Weary Clyburn Didn’t Serve the Confederacy, He Survived It

Haley - Clyburn Proclamation

Governor Nikki Haley Statement about Weary Clyburn

It’s been a week of posts about Weary Clyburn and I suspect many of you would prefer that I move on to something else. Many of the usual suspects in the Southern heritage community believe that I am attacking the memory and good name of Ms. Mattie Rice. One person in particular compared my posts this week to the actions of the Westboro Baptist Church, which was initially confusing to me since I thought the individual in question was a member. I’ve always found topics like this, where there is a conflict between history and memory, to be ideal grist for this blog mill.

As I understand it, the problem for my detractors is that I don’t accept the narrative advanced by Ms. Rice, which essentially frames the story of her father as that of a slave who fought as a solider in the Confederate ranks. It’s true. Given my understanding of the history of slavery and the Confederacy and access to the relevant archival documents, it is my contention that this narrative is false. There is no wartime evidence that Weary Clyburn served as a soldier in the 12th South Carolina Infantry and postwar documents related to his pension clearly state that he was not a Confederate soldier. It is irrelevant whether Ms. Rice believed such a story. My responsibility as a historian does not begin and end with what any one individual happens to believe about the past.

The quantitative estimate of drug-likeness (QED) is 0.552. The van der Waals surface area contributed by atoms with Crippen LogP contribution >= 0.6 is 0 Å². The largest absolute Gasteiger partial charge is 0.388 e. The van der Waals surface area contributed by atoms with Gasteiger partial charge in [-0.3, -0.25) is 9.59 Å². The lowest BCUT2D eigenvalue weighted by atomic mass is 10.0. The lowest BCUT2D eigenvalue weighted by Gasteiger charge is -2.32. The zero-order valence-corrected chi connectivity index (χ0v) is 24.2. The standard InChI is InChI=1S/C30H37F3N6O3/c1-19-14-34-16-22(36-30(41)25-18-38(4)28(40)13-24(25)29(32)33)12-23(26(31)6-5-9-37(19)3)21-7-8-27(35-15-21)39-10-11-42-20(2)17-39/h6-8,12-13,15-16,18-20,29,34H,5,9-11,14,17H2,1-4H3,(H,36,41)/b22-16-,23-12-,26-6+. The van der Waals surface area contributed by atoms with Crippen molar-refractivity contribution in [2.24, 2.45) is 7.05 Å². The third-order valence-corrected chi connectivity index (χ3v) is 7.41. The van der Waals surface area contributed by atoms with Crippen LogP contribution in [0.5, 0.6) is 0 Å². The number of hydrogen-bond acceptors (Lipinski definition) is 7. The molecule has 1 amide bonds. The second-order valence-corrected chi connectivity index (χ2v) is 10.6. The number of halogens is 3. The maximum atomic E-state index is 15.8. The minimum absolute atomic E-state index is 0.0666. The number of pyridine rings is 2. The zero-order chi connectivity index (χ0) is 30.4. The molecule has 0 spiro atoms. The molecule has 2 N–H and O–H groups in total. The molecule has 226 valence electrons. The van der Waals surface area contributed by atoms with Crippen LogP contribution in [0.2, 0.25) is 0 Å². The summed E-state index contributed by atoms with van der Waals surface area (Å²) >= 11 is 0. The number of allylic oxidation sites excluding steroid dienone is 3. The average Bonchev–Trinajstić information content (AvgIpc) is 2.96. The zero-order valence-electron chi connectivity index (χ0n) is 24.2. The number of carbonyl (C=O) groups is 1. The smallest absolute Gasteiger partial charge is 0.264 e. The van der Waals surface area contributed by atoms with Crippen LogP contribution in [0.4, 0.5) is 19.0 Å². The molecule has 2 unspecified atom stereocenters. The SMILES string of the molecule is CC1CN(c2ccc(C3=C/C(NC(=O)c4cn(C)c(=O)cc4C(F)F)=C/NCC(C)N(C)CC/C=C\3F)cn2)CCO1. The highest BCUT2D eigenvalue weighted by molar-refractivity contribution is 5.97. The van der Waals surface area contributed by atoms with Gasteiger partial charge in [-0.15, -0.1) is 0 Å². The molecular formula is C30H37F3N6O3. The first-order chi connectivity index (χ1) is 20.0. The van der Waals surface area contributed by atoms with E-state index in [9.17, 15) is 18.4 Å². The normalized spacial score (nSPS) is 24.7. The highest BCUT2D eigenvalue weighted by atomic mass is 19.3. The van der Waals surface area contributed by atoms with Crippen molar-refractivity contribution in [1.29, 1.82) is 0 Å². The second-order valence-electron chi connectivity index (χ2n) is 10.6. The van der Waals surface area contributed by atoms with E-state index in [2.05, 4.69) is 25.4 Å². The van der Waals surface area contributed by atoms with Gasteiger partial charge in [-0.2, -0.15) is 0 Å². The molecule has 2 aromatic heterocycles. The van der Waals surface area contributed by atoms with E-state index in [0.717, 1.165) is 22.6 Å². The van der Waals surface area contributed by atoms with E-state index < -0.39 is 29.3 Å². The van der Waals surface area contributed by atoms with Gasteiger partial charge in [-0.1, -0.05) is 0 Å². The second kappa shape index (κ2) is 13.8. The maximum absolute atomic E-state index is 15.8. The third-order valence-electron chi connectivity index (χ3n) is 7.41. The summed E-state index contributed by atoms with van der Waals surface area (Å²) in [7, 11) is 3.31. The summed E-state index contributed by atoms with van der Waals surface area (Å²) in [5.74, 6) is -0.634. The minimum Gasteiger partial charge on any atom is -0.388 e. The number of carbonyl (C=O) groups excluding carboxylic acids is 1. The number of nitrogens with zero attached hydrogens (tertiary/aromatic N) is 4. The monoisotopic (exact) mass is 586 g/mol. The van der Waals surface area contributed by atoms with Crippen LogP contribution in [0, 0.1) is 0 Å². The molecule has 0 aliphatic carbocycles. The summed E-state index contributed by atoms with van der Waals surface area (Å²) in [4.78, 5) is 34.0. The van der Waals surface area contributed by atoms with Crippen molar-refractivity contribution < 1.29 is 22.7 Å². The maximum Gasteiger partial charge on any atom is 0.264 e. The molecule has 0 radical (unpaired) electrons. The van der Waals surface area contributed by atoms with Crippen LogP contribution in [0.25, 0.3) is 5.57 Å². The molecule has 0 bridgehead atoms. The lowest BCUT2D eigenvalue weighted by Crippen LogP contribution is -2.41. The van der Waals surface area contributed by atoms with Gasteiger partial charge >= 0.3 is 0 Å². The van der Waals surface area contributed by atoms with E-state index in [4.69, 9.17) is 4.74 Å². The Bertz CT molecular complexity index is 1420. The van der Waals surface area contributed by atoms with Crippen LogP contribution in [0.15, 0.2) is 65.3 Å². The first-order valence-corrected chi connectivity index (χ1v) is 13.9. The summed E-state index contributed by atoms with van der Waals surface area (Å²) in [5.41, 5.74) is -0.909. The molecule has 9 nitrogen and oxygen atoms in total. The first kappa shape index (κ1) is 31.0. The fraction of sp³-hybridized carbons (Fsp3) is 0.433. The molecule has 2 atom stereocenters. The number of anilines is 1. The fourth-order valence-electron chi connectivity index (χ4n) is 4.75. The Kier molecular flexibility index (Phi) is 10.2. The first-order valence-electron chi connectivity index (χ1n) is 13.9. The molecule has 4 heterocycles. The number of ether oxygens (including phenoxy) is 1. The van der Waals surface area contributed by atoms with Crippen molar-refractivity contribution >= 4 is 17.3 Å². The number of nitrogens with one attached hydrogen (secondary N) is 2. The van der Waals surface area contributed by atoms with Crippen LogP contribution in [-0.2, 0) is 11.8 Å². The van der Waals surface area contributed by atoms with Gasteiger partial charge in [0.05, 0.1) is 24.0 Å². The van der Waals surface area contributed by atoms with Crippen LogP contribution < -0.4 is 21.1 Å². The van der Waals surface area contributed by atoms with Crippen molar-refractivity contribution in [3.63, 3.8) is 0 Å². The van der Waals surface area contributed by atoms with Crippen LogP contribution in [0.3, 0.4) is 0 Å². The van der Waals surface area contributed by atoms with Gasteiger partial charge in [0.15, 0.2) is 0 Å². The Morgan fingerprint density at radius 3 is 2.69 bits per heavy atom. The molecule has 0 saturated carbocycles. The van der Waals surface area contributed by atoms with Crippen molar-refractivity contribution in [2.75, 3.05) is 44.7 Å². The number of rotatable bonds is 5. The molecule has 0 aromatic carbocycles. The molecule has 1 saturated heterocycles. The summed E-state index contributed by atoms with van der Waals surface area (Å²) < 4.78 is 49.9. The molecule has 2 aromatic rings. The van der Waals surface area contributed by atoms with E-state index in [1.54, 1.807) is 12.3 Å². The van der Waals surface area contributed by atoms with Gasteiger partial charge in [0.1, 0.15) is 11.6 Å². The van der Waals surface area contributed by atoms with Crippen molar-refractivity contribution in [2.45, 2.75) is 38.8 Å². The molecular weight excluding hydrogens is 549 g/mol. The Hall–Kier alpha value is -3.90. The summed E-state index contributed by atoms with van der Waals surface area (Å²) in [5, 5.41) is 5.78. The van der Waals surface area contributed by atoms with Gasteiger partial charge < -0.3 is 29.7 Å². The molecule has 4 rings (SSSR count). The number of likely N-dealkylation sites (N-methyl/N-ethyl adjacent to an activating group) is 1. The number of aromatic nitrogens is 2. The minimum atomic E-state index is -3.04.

Both black and white members of the Chandler family have long believed that their ancestor, Silas Chander, served as a soldier in a Mississippi regiment, but we now know that even though he is photographed armed and in uniform that he was a slave. It is irrelevant what any one individual believes. What matters is what you can prove given the available evidence and how it is interpreted. Even as my inbox filled up with hate mail throughout the week not one person was able to offer an actual argument to counter anything that I have written about Weary Clyburn over the years.

My problem has never been with Ms. Rice, but with the Sons of Confederate Veterans, United Daughters of the Confederacy and others who have co-opted this story to support their own warped view of the Civil War, the Confederacy, and the relationship between Southern whites and blacks throughout this period. Right behind them are the countless media outlets, from local news channels in North Carolina to NPR, who have done a poor job of reporting this and other stories involving former slaves and the Confederacy.